Tuesday, June 19, 2012

Young Cubans account for small share of private labor market

Young Cubans account for small share of private labor market
Published June 18, 2012

More than 73,000 young Cubans between ages 18 and 35 are self-employed
and so represent just 19 percent of the private sector that has emerged
on the island with the economic adjustments meant to "modernize" the
country's socialist model, state media reported.

Currently 385,775 Cubans swell the ranks of the private labor market in
Cuba and of those, 73,118 make up the younger segment between ages 18
and 35, the official Juventud Rebelde newspaper said.

Young workers are not the part of the Cuban population most represented
in private jobs and most of Cuba's youth continues to be employed by the
state and in the student sector, Deputy Labor and Social Security
Minister Jose Barreiro told the newspaper.

"Don't expect these figures to change very much considering the current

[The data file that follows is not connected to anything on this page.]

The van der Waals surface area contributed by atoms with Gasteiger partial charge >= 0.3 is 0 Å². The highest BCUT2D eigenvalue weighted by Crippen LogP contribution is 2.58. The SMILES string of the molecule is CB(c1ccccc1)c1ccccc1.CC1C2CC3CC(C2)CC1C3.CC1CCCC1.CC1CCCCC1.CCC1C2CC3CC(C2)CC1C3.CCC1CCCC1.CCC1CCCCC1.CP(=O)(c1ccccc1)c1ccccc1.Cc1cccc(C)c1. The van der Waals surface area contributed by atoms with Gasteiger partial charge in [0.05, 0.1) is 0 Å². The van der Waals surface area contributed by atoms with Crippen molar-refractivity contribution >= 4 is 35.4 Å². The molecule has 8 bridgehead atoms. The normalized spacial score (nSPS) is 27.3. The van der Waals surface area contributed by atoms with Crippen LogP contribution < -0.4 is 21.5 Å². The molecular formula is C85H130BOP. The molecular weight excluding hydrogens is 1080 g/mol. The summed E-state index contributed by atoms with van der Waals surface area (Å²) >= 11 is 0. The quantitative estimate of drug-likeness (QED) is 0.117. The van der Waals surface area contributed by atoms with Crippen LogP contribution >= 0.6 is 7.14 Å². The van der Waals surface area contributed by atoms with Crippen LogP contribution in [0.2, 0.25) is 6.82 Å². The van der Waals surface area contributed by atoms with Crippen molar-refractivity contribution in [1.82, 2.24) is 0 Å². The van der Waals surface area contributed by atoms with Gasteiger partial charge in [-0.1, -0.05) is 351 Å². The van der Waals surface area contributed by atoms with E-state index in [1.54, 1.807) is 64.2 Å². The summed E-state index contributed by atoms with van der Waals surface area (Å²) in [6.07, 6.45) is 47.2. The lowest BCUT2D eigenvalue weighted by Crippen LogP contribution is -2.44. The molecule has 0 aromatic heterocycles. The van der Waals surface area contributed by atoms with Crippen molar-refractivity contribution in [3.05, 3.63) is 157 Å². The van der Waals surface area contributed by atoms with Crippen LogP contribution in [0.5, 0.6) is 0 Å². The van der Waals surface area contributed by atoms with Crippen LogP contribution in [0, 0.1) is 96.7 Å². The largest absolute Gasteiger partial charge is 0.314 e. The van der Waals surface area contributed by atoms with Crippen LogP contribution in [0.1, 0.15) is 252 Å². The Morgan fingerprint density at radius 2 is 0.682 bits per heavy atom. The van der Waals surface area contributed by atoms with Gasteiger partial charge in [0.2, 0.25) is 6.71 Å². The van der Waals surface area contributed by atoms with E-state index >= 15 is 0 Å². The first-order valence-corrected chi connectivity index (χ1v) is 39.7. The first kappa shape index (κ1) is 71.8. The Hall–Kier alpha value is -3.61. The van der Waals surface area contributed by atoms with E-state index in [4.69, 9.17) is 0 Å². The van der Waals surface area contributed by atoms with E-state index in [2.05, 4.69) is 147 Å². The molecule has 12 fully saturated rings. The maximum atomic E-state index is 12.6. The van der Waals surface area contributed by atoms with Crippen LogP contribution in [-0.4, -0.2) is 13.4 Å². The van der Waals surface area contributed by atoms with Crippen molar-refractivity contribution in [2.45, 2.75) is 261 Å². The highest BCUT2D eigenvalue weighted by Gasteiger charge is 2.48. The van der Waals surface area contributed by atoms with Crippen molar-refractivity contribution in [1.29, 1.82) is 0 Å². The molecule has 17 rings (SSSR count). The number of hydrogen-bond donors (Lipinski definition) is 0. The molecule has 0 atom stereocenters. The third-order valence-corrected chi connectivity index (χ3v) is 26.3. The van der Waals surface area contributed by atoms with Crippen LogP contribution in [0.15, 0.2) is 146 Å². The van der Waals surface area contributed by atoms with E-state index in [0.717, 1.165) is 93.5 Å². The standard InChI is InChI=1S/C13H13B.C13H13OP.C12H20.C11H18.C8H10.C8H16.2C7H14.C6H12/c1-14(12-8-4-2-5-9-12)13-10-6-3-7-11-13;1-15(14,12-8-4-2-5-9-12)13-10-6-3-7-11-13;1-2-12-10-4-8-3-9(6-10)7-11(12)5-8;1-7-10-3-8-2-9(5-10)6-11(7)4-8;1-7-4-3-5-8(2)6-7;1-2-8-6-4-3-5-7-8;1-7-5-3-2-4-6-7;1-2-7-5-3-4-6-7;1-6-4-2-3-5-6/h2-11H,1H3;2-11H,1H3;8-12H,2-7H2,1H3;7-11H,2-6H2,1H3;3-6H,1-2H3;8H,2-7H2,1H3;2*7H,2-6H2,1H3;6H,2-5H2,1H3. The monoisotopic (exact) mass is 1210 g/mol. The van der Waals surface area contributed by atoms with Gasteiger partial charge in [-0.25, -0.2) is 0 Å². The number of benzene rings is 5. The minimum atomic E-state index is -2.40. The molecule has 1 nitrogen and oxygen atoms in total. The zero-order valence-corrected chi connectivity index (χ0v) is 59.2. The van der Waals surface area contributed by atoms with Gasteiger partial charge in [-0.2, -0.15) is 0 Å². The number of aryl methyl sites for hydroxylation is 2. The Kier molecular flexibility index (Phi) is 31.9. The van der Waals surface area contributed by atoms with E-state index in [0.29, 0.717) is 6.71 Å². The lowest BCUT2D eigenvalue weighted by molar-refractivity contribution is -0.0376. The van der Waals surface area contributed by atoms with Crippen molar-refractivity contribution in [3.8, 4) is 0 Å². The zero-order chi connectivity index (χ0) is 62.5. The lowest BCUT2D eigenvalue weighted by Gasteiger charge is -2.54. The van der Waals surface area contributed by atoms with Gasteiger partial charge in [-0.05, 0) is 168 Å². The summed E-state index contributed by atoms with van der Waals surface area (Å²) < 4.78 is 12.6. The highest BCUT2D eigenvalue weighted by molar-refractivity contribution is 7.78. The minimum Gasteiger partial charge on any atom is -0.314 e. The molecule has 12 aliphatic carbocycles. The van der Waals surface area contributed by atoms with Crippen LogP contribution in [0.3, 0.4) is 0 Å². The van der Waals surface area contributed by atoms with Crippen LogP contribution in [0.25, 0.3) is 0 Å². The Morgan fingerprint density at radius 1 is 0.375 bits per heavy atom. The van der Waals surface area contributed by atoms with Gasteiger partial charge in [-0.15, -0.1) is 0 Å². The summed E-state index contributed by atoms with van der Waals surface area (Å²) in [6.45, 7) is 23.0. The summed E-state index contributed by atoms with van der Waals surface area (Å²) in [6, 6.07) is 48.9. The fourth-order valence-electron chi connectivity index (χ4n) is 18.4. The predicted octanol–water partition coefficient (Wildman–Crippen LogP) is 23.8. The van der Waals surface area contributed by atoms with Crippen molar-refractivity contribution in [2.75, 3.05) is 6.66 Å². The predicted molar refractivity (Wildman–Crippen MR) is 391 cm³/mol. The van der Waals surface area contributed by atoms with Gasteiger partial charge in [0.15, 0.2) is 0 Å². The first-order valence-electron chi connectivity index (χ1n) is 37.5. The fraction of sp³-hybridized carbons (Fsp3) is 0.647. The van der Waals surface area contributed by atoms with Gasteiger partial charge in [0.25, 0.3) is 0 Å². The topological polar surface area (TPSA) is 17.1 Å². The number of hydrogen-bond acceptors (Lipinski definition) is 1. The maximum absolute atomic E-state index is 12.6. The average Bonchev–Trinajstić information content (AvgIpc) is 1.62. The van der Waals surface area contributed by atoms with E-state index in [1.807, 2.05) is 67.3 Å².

job possibilites in self employment," Barreiro said.

As of April the majority of self-employed young people were males and
43,967 had finished their studies or for some reason had left

Young people who have gone into the private sector have chosen
activities related to the food service industry, selling farm produce in
the streets or door-to-door, and the production and marketing of
household goods.

Others have gone into the business of buying and selling music discs,
offering manicure services or working as artisans, carpinters or
electrical-and-electronic-equipment repairmen.

As for young people taking advantage of the agricultural plan that
allows them to use but not own farmland - another alternative to state
jobs - the 18-to-35 group represents 26.7 percent of the total 166,247
Cubans who have accepted this possibility, the head of the National Land
Control Center, Pedro Olivera, said. EFE


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